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Kenyon Green’s versatility fits the NY Jets offensive line perfectly | Film

Kenyon Green, New York Jets, Texas A&M, College Football, NFL draft, Blewett's Blitz
Kenyon Green, New York Jets, Texas A&M, College Football, NFL draft, Blewett's Blitz, Jet X Graphic, Getty Images

Texas A&M product Kenyon Green features the versatility that would fit the New York Jets offensive line perfectly.

Joe Douglas, along with many New York Jets fans, want to build a wall around Zach Wilson.

Douglas has already poured plenty of assets into fixing the offensive line. In addition to utilizing two first-round picks up front—filling a tackle and guard spot with Mekhi Becton and Alijah Vera-Tucker—the boss in Florham Park, NJ also signed two free agents to help the cause (Connor McGovern and Laken Tomlinson).

After the math is completed pre-free agency 2022, one position remained: the right guard spot. As previously mentioned, the Jets signed Tomlinson to fill in at left guard, which forces Vera-Tucker to make the switch to right guard.

The full Kenyon Green film breakdown can be seen at the bottom of this article (over an hour in length). 

Essentially, on paper, each of the five offensive line spots is filled.

Naturally, however, football is never played on paper. The Jets could still use depth, versatility and potential starters for years to come.

Enter Kenyon Green, a kid who played all over Texas A&M’s offensive line. The kid who’s rumored to get drafted in the late first round or maybe even early second may not possess the ability to fill in at left tackle immediately, but he absolutely has the goods to play guard at the NFL level.

  • Where does he slot in best?
  • Could he legitimately play both guard and tackle at the NFL level?
  • Is he a slam-dunk as a second-round prospect?

All of those questions and more are answered on the latest episode of Blewett’s Blitz. The full Kenyon Green film breakdown can be seen at the bottom of this article (over an hour in length).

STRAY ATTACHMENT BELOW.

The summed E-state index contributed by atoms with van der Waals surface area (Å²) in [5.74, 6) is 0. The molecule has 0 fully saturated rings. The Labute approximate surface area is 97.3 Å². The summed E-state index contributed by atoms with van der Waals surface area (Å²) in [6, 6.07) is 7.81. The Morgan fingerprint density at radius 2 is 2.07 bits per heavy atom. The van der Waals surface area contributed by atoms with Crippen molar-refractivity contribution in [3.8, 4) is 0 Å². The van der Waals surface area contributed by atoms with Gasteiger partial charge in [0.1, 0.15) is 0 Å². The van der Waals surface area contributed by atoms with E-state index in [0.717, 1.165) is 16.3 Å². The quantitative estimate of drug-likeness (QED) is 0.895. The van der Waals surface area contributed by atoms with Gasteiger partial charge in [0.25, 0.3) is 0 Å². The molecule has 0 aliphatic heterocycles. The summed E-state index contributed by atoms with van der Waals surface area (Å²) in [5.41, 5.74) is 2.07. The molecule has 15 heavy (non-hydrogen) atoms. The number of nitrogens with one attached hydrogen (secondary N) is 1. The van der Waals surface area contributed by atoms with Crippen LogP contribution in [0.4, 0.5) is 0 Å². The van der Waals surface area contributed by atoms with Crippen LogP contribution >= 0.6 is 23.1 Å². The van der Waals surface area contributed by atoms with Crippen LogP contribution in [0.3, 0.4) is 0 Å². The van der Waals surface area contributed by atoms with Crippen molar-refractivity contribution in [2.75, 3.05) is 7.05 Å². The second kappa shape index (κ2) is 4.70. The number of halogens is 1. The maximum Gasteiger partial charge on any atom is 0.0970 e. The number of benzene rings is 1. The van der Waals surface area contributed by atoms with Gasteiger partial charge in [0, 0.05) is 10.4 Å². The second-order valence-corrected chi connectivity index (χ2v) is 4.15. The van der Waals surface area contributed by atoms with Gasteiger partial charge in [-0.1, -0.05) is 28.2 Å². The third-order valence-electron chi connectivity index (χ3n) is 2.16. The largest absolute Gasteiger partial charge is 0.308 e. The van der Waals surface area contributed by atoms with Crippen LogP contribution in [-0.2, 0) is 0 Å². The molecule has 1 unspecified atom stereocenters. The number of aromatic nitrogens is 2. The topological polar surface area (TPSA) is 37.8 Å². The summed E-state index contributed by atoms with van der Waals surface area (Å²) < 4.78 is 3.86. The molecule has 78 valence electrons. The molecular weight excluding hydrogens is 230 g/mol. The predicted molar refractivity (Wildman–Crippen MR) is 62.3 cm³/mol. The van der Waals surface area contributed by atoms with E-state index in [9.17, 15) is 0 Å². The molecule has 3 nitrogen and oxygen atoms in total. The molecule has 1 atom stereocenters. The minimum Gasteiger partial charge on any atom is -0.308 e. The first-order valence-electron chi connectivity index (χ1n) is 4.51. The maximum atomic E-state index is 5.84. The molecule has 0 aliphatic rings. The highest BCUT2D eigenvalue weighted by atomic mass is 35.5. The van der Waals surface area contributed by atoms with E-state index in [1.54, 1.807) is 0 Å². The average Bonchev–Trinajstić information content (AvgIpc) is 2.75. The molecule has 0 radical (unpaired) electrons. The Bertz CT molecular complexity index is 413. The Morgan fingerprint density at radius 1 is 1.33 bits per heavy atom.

YouTube clip and podcast episode


  • Good size at 6-foot-4, 325 pounds
  • Doesn’t chase blocks in pass pro
  • Loose for size
  • Core Strength
  • Strong base
  • Short area quickness
  • Versatile as he played OG and OT (7-LG, 1-LT, 2-RG, 2-RT)
  • Plays with good leverage
  • Anchor
  • Rolls hips in blocks
  • Lateral movement for size
  • Strong punch
  • Grip strength
  • Plays with wide base
  • Stays tight, helps with picking up stunts and blitzes
  • Doesn’t chase blocks in pass pro
  • Timing coming off of combo blocks
  • Stays square to LOS on combos
  • Maintains good base when run blocks
  • Consistently works off inn-steps
  • Takes good angles on first level in run game
  • Controlled steps in run game
  • Active drag hand
  • Plays with hands-on guard
  • Power steps 
  • Doesn’t get feet crossed often
  • Strong latch
  • Handles blitz well
  • Smart, knows protections
  • Patient feet
  • Seems to be more confident with hands playing guard
  • Pulls well
  • Quick to drop hips and engage


  • Hands land high and wide (when playing OT)
  • Has some forward lean in run game
  • Feet can be clunky in vertical sets (OT)
  • Needs to reset hands more
  • Needs to land hand better on down/combo blocks
  • Needs to bring feet him more consisntely in run blocks
  • Some bend from hips in run game
  • Not able to maintain blocks at times because of hand placement
  • Too often relies on hug tech as OT
  • Hands shoot from low in run game
  • Can be splashed because of low hands
  • Want to see him trap/chop more often
  • Didn’t see him vs many stunts
  • Can he perform in an outside zone system?
  • Movement on d-lineman can stall because he doesn’t attack center of gravity
  • Can labor a bit in vertical sets
  • Needs to add alternating punches or change punch type while playing guard
  • Could have more active eyes in pass pro, can commit too early to plow/hammer

Full Kenyon Green film breakdown

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2 years ago

One thing that concerns me with Green is something that I read about why he choose his school. He went to a school where he did to play because of a coach (quote below). I may be over reading into it, but sounds like Green needs discipline and coaches on top of him where Saleh treats players like professionals and men. That being said, I’m sure we have hard nosed coaches but like I said, I could be reading between the lines too much.

“Coach Turner is a hard-nosed coach,” Kenyon said. “He’s a military style coach, and I like that. I can’t have a coach that’s nice to me, and I have never had that. I’m glad that I got a chance to know coach Turner more.”